2020年8月2日 星期日

Millennial men are more accepting than ever, but they still won't do laundry

閱讀測驗

1. According to the U.S. Bureau of Labor Statistics, which gender holds the majority of jobs in the workforce?

2. Despite progress in gender equality, which household duties are women still more likely to do, according to a Gallup poll?

3. What does the World Economic Forum's Global Gender Gap Report suggest about the timeline for achieving true gender equality in the U.S.?

4. According to Harry Reis, professor of psychology at the University of Rochester, why do gender roles in household duties change slowly?

5. What does the analysis of the American Time Use Survey by the U.S. Bureau of Labor Statistics reveal about better-educated parents and teaching gender-neutral roles?

6. According to Christin Munsch, assistant professor of sociology at the University of Connecticut, what is the reason behind millennial men's reluctance to contribute equally to household duties?

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Even though parents nowadays are trying to teach their children more gender-neutral roles, he said it’s still a struggle for people.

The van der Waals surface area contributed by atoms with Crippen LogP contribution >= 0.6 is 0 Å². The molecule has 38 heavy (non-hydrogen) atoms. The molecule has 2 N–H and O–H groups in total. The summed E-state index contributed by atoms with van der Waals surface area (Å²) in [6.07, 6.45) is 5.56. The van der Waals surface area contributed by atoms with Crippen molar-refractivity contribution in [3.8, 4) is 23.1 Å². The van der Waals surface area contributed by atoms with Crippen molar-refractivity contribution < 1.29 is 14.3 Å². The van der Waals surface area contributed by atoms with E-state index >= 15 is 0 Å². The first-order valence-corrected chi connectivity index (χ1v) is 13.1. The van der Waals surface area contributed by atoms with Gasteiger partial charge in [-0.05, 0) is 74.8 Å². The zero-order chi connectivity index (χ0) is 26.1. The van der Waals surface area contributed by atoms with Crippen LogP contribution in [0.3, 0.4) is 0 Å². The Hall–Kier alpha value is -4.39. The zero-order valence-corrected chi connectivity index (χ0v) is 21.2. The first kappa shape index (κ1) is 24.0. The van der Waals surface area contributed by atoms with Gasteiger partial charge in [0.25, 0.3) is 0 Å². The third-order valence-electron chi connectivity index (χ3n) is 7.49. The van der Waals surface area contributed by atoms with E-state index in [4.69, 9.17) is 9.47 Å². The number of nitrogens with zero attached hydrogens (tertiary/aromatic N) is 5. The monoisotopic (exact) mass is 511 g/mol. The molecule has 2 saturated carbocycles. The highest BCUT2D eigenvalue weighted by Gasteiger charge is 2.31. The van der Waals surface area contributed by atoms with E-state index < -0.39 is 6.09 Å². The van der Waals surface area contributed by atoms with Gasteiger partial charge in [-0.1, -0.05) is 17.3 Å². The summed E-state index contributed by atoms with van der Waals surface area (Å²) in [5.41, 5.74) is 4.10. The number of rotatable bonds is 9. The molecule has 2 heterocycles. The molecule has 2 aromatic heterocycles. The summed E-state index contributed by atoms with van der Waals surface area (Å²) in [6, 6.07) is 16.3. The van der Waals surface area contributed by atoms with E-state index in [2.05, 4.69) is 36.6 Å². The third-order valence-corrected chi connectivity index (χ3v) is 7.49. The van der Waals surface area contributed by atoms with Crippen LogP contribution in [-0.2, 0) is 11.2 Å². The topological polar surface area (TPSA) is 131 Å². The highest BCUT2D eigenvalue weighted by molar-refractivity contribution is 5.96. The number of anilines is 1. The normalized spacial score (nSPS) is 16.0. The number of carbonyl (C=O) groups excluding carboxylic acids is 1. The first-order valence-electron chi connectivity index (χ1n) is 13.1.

“It’s more convenient and comfortable for people to follow the gender roles that they’ve grown up with,” he said. “If you look at the studies, girls are asked to help out with activities than boys are.”

And he’s right. According to a 2017 analysis, girls who are 15 to 19 years old spend about 45 minutes doing household chores every day while boys in the same age group spend about 30 minutes.

One reason for that is because our society still values masculinity.

Another reason why men don’t contribute equally to household duties is because they’re not as motivated as women.

Relationships where men and women have a lot of inequality in terms of housework and income are less stable.